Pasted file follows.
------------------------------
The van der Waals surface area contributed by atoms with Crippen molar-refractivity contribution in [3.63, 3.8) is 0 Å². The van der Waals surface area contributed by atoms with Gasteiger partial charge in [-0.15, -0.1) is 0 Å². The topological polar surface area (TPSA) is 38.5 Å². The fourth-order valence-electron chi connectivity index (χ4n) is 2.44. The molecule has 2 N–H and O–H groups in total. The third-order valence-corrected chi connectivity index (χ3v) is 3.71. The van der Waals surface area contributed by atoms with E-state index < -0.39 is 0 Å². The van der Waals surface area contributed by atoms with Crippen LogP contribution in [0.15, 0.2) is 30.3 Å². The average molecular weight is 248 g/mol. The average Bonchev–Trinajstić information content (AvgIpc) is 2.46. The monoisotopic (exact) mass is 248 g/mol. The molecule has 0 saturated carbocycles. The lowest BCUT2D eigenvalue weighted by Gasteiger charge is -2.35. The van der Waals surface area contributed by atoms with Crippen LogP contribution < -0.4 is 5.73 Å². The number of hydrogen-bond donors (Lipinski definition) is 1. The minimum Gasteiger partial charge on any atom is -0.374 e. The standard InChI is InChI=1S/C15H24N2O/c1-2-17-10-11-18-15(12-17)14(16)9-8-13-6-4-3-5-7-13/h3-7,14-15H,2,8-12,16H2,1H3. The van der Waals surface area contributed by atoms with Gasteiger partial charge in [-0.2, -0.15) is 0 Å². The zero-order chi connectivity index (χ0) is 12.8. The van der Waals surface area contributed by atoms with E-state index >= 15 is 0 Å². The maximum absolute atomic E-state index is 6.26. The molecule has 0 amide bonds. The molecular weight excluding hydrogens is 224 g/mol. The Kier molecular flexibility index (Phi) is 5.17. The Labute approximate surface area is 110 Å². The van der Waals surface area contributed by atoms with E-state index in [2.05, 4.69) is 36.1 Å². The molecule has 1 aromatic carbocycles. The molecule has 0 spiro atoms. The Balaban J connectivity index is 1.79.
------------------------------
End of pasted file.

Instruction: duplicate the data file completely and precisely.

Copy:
The van der Waals surface area contributed by atoms with Crippen molar-refractivity contribution in [3.63, 3.8) is 0 Å². The van der Waals surface area contributed by atoms with Gasteiger partial charge in [-0.15, -0.1) is 0 Å². The topological polar surface area (TPSA) is 38.5 Å². The fourth-order valence-electron chi connectivity index (χ4n) is 2.44. The molecule has 2 N–H and O–H groups in total. The third-order valence-corrected chi connectivity index (χ3v) is 3.71. The van der Waals surface area contributed by atoms with E-state index < -0.39 is 0 Å². The van der Waals surface area contributed by atoms with Crippen LogP contribution in [0.15, 0.2) is 30.3 Å². The average molecular weight is 248 g/mol. The average Bonchev–Trinajstić information content (AvgIpc) is 2.46. The monoisotopic (exact) mass is 248 g/mol. The molecule has 0 saturated carbocycles. The lowest BCUT2D eigenvalue weighted by Gasteiger charge is -2.35. The van der Waals surface area contributed by atoms with Crippen LogP contribution < -0.4 is 5.73 Å². The number of hydrogen-bond donors (Lipinski definition) is 1. The minimum Gasteiger partial charge on any atom is -0.374 e. The standard InChI is InChI=1S/C15H24N2O/c1-2-17-10-11-18-15(12-17)14(16)9-8-13-6-4-3-5-7-13/h3-7,14-15H,2,8-12,16H2,1H3. The van der Waals surface area contributed by atoms with Gasteiger partial charge in [-0.2, -0.15) is 0 Å². The zero-order chi connectivity index (χ0) is 12.8. The van der Waals surface area contributed by atoms with E-state index >= 15 is 0 Å². The maximum absolute atomic E-state index is 6.26. The molecule has 0 amide bonds. The molecular weight excluding hydrogens is 224 g/mol. The Kier molecular flexibility index (Phi) is 5.17. The Labute approximate surface area is 110 Å². The van der Waals surface area contributed by atoms with E-state index in [2.05, 4.69) is 36.1 Å². The molecule has 1 aromatic carbocycles. The molecule has 0 spiro atoms. The Balaban J connectivity index is 1.79.